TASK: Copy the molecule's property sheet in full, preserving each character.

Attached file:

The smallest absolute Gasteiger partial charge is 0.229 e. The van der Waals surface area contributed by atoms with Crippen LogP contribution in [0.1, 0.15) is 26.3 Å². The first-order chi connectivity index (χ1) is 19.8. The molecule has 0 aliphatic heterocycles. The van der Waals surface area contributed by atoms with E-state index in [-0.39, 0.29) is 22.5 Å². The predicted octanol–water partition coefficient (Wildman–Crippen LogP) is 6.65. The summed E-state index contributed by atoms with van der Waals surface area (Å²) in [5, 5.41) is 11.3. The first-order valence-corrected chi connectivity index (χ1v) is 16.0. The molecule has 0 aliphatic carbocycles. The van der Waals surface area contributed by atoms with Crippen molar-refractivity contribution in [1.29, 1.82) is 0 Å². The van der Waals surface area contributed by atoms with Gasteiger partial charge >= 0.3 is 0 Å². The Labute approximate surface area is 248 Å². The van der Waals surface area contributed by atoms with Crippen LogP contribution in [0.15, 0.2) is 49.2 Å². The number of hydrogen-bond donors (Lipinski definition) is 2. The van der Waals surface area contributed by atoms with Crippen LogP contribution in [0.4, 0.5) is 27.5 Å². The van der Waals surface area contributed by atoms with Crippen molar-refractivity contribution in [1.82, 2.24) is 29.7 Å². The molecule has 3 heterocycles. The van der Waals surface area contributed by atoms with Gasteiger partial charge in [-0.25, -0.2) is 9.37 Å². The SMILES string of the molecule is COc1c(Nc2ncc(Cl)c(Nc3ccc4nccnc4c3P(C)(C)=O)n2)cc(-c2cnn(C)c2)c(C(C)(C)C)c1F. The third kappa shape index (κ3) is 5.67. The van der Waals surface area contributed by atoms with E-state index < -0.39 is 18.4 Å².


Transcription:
The smallest absolute Gasteiger partial charge is 0.229 e. The van der Waals surface area contributed by atoms with Crippen LogP contribution in [0.1, 0.15) is 26.3 Å². The first-order chi connectivity index (χ1) is 19.8. The molecule has 0 aliphatic heterocycles. The van der Waals surface area contributed by atoms with E-state index in [-0.39, 0.29) is 22.5 Å². The predicted octanol–water partition coefficient (Wildman–Crippen LogP) is 6.65. The summed E-state index contributed by atoms with van der Waals surface area (Å²) in [5, 5.41) is 11.3. The first-order valence-corrected chi connectivity index (χ1v) is 16.0. The molecule has 0 aliphatic carbocycles. The van der Waals surface area contributed by atoms with Crippen molar-refractivity contribution in [1.29, 1.82) is 0 Å². The van der Waals surface area contributed by atoms with Gasteiger partial charge >= 0.3 is 0 Å². The Labute approximate surface area is 248 Å². The van der Waals surface area contributed by atoms with Crippen LogP contribution in [0.15, 0.2) is 49.2 Å². The number of hydrogen-bond donors (Lipinski definition) is 2. The van der Waals surface area contributed by atoms with Crippen LogP contribution in [0.4, 0.5) is 27.5 Å². The van der Waals surface area contributed by atoms with Crippen molar-refractivity contribution in [1.82, 2.24) is 29.7 Å². The molecule has 3 heterocycles. The van der Waals surface area contributed by atoms with Gasteiger partial charge in [-0.25, -0.2) is 9.37 Å². The SMILES string of the molecule is COc1c(Nc2ncc(Cl)c(Nc3ccc4nccnc4c3P(C)(C)=O)n2)cc(-c2cnn(C)c2)c(C(C)(C)C)c1F. The third kappa shape index (κ3) is 5.67. The van der Waals surface area contributed by atoms with E-state index < -0.39 is 18.4 Å².